Camp Invention teaches York kids the importance of staying dry


A group of inventors on a warm Thursday afternoon marched out to their water balloon battlefield, a patch of grass outside Pleasant View Elementary School divided into four quadrants, ready to test their creations — shields fashioned from cardboard, duct tape, plastic and other household products — and the team that ended the battle the least wet would be rewarded handsomely.

The 39 kids participating in Camp Invention every day compete in the water balloon battle, dubbed the Hydro Challenge, for points that can be used to purchase objects to better their main invention, a cart that on Friday will run through a maze with a catch: It will have to keep them dry as they're targeted by water pistols and have balloons hurled at them.

After each battle, the students go back to the design phase and figure out how to make their shields better so that they can end the battle drier.

The shields: "We started out with one main shield," said 9-year-old Charlie McClain, referencing a low-to-the-ground, cardboard fort, wrapped in plastic bags and duct tape. "But the entire team couldn't fit behind it, so we got really wet the first day. We kept that as our main shield and built four smaller ones to wrap around us, this way we're all a lot safer from the water."

James Bland, 11, on a competing team, said his team focused on waterproofing.

"We used bubble plastic and we have plastic bags to get the water to just push right off our shields," he said.

In the end, one team remained completely dry and raked in a whopping 100 points to use at the Hardware Store, where items such as rope, cardboard and skateboards were on sale for 20, 25 and 200 points, respectively.

The modules: The Hydro Challenge is only a small part of the day for the young creators at Camp Invention, a weeklong summer camp for students in first through sixth grades.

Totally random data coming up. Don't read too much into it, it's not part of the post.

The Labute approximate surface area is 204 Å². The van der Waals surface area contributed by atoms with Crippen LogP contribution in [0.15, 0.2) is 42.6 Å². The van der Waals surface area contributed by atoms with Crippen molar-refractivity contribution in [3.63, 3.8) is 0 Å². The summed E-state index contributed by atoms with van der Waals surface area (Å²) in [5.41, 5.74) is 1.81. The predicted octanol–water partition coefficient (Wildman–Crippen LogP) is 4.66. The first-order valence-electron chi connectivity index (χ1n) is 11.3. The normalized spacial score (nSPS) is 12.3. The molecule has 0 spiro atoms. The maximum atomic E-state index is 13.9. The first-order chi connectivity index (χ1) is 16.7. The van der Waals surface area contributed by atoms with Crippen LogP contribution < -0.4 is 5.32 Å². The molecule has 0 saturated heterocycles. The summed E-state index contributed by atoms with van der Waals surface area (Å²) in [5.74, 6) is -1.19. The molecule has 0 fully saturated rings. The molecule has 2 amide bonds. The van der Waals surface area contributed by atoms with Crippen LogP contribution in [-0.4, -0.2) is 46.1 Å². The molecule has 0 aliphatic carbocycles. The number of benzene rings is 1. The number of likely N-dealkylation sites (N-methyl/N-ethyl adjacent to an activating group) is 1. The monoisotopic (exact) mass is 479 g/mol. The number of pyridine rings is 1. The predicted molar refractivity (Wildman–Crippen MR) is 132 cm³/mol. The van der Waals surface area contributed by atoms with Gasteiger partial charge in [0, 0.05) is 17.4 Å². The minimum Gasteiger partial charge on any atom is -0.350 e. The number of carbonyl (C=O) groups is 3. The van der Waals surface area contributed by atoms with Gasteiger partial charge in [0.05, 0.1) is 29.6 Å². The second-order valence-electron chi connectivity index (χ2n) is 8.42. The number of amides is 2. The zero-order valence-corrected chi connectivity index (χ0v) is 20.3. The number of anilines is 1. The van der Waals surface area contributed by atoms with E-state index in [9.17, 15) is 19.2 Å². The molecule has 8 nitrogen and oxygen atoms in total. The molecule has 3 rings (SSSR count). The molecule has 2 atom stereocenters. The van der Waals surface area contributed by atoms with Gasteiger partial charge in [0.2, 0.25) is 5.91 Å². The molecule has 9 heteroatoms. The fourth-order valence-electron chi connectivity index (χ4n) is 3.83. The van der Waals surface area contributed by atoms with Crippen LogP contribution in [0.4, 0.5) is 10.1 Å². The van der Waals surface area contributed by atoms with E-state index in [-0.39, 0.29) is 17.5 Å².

"The day is broken up into four modules: KartWheel, Inducted, Design Studio and I Can Invent," said camp director Erica Fabie.

KartWheel includes the Hydro Challenge as well as designing and updating creations for the maze race at the end of the camp.

"I Can Invent is where they bring in old household objects like VCRs and radios and then they get to take those apart and kind of see how they're put together," Fabie said. "They also get to use the scraps in some of their inventions."

This module utilizes the principle of reverse engineering, and students are asked to build on old inventions with their creativity.

Inducted explores those that have been inducted into the National Inventors Hall of Fame.

"They look at things that have been patented and then we ask how they can take it a step further," Fabie said. "The other day we talked about Ester Takeuchi; she created the battery. So we brought that down to their level and asked them to be creative and what they would do to make it better."

And in Design Studio, students learn about different design concepts and get to work on different projects daily.

The modules are taught by Red Lion teachers Meghan Busby and James Bellenbaum.

"Today we're doing tanagram puzzles," Busby said, where a pair of students sit on either side of a divider while one of the pair is required to instruct the other on how to create a picture out of the shape pieces.

"It helps them develop spatial relations and communication skills," she said.

"The other day we had a tallest skyscraper contest where we built towers out of only newspaper and duct tape, so they got to learn about some architecture and building concepts.

"This morning we made stomp rockets and they had to get them to land in a target, that taught them about trajectory and modifications."

Inventor's log: Each creation is designed and modified in the student's log.

Jana Shoffner, 9, flipped through her pages, each filled with a newer and more ambitious design.

"This helps us keep track of everything. This is the rocket I built this morning," she said, pointing to the neatly labeled pencil drawing. "I had to fix up some

things on it, like I added feathers and stuff."

It's all about thinking outside of the box, Fabie said.

"We do really focus on the STEM principles — that's science, technology, engineering and math — but it's about creativity, too," she said. "It's about a lot of things ranging from team building all the way to imagination."

— Reach Jessica Schladebeck at